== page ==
The ancient royal houses of Ireland and Scotland, and later of England, are derived from the Milesian Royal House that conquered Ireland in 1016. The Milesians were named after Miledh, or Milesius, of Spain, whose sons conquered Ireland and ruled over the Danites. All the migrants from Parthalon to the Milesians were distantly related to each other. The most famous ancestor of the Milesians was Eibher Scot Eber of Scotia, of Scythia identifying the Milesians as sons of Eber, or Hebrews. The children of Eber early settled in the regions of Scythia, and gave their name to Iberia, a region in the Caucasus in Classical times. The generations between Eber and Milesius are not completely preserved in any Irish annals the records are complete only after the coming of the Milesians to Ireland. A late fictitious genealogy going back to Magog arose in monkish times from the known fact that Hebrews once dwelt in Scythia, which was also inhabited by Magog.
   A key to the line of descent may be found in the symbols used to designate various branches of the Milesian Royal House. Examples are the Crimson Branch, the Red Branch, signifying the line of Zarah from Judah. Zarah, at his birth, appeared with red thread about his hand. He was expected to be born first, but after his hand appeared, and the thread wound about it, the other brother Pharez came unexpectedly.
   The wanderings of the family of Heber to Milesius are summarized by Keating on p. 173. The final migration, under Milesius, was from Egypt, via Thrace to Spain. This was shortly before the expulsion of the Hyksos in 1076. Of this period of Milesius in Egypt, Irish records declare: "At this time, there was a great war between Pharaoh and the king of Ethiopia. Pharaoh made Miledh the commander of his army, when he had estimated his bravery and valor, and sent him to meet the forces of Ethiopia therewith. There then ensued many engagements and conflicts, between the forces under the command of Miledh and those of the Ethiopians. In these he was so successful that his fame and renown spread through all nations, whereupon Pharaoh gave him one of his own daughters to wife ...." (Keating, p. 176).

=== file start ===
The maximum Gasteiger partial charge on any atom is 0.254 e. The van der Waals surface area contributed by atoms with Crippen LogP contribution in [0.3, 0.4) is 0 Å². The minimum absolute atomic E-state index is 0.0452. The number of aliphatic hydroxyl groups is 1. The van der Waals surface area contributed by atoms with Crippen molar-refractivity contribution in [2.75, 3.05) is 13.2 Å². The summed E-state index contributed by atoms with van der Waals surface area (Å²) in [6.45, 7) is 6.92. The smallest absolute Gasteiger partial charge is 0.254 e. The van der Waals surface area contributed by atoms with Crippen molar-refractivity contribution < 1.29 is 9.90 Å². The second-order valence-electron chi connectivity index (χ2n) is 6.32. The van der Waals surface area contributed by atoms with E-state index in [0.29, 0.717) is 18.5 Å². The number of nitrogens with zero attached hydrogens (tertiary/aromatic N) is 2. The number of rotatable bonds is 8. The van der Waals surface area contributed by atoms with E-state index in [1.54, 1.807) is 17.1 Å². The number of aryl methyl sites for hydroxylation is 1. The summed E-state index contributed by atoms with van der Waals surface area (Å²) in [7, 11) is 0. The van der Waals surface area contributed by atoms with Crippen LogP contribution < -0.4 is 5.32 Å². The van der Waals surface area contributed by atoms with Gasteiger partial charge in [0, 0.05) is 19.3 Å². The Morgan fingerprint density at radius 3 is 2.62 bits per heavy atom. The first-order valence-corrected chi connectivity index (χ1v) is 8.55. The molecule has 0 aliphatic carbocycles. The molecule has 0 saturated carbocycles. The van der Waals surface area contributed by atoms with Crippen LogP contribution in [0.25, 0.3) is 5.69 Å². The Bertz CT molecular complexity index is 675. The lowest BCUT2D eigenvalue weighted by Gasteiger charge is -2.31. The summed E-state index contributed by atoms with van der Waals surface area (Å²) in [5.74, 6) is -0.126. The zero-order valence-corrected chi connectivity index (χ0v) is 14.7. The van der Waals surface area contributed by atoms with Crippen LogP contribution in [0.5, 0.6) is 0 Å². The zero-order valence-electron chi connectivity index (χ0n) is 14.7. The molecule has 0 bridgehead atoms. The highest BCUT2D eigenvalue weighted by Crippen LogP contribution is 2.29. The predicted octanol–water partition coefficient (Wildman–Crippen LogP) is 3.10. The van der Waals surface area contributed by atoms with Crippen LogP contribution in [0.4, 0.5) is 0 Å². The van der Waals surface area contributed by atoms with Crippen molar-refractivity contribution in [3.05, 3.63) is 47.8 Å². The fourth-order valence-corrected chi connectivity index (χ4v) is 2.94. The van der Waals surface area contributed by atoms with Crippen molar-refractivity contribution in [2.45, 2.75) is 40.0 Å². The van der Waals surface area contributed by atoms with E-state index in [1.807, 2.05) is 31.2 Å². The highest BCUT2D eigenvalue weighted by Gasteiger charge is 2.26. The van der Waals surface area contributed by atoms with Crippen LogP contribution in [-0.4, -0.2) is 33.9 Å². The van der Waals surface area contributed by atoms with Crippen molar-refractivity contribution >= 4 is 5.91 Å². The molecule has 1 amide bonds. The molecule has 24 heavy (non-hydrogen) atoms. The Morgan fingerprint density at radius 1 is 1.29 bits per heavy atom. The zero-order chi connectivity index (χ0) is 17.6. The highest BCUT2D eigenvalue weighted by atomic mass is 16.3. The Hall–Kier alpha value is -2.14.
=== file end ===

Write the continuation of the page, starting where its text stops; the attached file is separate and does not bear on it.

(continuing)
"Miledh at length remembered ... Ireland was the land in which it was destined that his posterity should obtain a lasting sovereignty. Upon this he fitted out three ships, supplied them with crews, and took his leave of Pharaoh. He then set sail from the mouth of the Nile, into the Mediterranean, and landed on an Island near Thrace." (Reating, p. 177.) After further migrations the prince landed in Spain to join members of the family he had left behind years before. In Spain he died. There followed a scarcity of food in Spain for about 26 years according to Irish records (p. 179).
   According to the Domestic Annals a consequent invasion of the Irish coast was planned to relieve the pressure from the drought. It occurred in 1016, near the end of the reign of David king of Israel. The invasion was successful. The Tuatha-De-Danaan were forced to accept the new line of Royalty. The realm of Ireland was now divided between the two surviving sons of Milesius Ebher and Ghedhe the Ereamhon (or Heremon). This Ghedhe, the Heremon, has often been mistaken by the British Israel World Federation for ANOTHER king of later fame ALSO CALLED "the Heremon" in Irish bardic literature. Heremon or Ereamhon is a title, which, in the case of Ghedhe, came to be used as a personal name.
   Of this Ghedhe the Heremon, brother of Eber, the "Annals of the Four Masters" reads: "Tea, the daughter of Lughaidh, son of Itha, whom Eremhon married in Spain." This Tea is an altogether different person from the Tea who came more than four centuries later to the Irish Isles. The British Israel World Federation has confounded two different events, separated by over four centuries, simply because it was and is unwilling to believe the history of Ireland as it is plainly recorded. The Tea who married Ghedhe the Heremon was a daughter of Lughaidh, the son of Ith, uncle of Miledh (also spelled Mileadh). That is exactly what Irish history records. These events occurred in David's reign, not Zedekiah's. What did happen after Zedekiah's reign will be made plain shortly.